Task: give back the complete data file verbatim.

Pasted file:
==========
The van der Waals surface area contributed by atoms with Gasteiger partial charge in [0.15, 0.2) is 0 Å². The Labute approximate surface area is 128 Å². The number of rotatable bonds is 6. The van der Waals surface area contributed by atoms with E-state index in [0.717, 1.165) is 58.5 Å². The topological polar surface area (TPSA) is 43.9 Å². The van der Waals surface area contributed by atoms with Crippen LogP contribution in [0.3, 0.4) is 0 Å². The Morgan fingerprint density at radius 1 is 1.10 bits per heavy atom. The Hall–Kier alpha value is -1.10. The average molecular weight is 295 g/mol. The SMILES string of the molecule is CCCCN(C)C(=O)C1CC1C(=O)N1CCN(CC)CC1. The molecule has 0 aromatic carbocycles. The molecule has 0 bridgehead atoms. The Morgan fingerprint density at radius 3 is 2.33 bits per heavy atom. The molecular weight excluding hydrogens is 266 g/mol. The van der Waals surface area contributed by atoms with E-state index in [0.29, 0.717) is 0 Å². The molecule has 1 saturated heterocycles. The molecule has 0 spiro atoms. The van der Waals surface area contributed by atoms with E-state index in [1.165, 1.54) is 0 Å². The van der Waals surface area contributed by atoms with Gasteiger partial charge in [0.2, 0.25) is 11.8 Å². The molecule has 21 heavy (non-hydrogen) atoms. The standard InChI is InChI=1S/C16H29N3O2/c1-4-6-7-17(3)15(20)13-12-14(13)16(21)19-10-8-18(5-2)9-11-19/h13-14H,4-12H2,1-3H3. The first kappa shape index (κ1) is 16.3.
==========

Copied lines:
The van der Waals surface area contributed by atoms with Gasteiger partial charge in [0.15, 0.2) is 0 Å². The Labute approximate surface area is 128 Å². The number of rotatable bonds is 6. The van der Waals surface area contributed by atoms with E-state index in [0.717, 1.165) is 58.5 Å². The topological polar surface area (TPSA) is 43.9 Å². The van der Waals surface area contributed by atoms with Crippen LogP contribution in [0.3, 0.4) is 0 Å². The Morgan fingerprint density at radius 1 is 1.10 bits per heavy atom. The Hall–Kier alpha value is -1.10. The average molecular weight is 295 g/mol. The SMILES string of the molecule is CCCCN(C)C(=O)C1CC1C(=O)N1CCN(CC)CC1. The molecule has 0 aromatic carbocycles. The molecule has 0 bridgehead atoms. The Morgan fingerprint density at radius 3 is 2.33 bits per heavy atom. The molecular weight excluding hydrogens is 266 g/mol. The van der Waals surface area contributed by atoms with E-state index in [0.29, 0.717) is 0 Å². The molecule has 1 saturated heterocycles. The molecule has 0 spiro atoms. The van der Waals surface area contributed by atoms with E-state index in [1.165, 1.54) is 0 Å². The van der Waals surface area contributed by atoms with Gasteiger partial charge in [0.2, 0.25) is 11.8 Å². The molecule has 21 heavy (non-hydrogen) atoms. The standard InChI is InChI=1S/C16H29N3O2/c1-4-6-7-17(3)15(20)13-12-14(13)16(21)19-10-8-18(5-2)9-11-19/h13-14H,4-12H2,1-3H3. The first kappa shape index (κ1) is 16.3.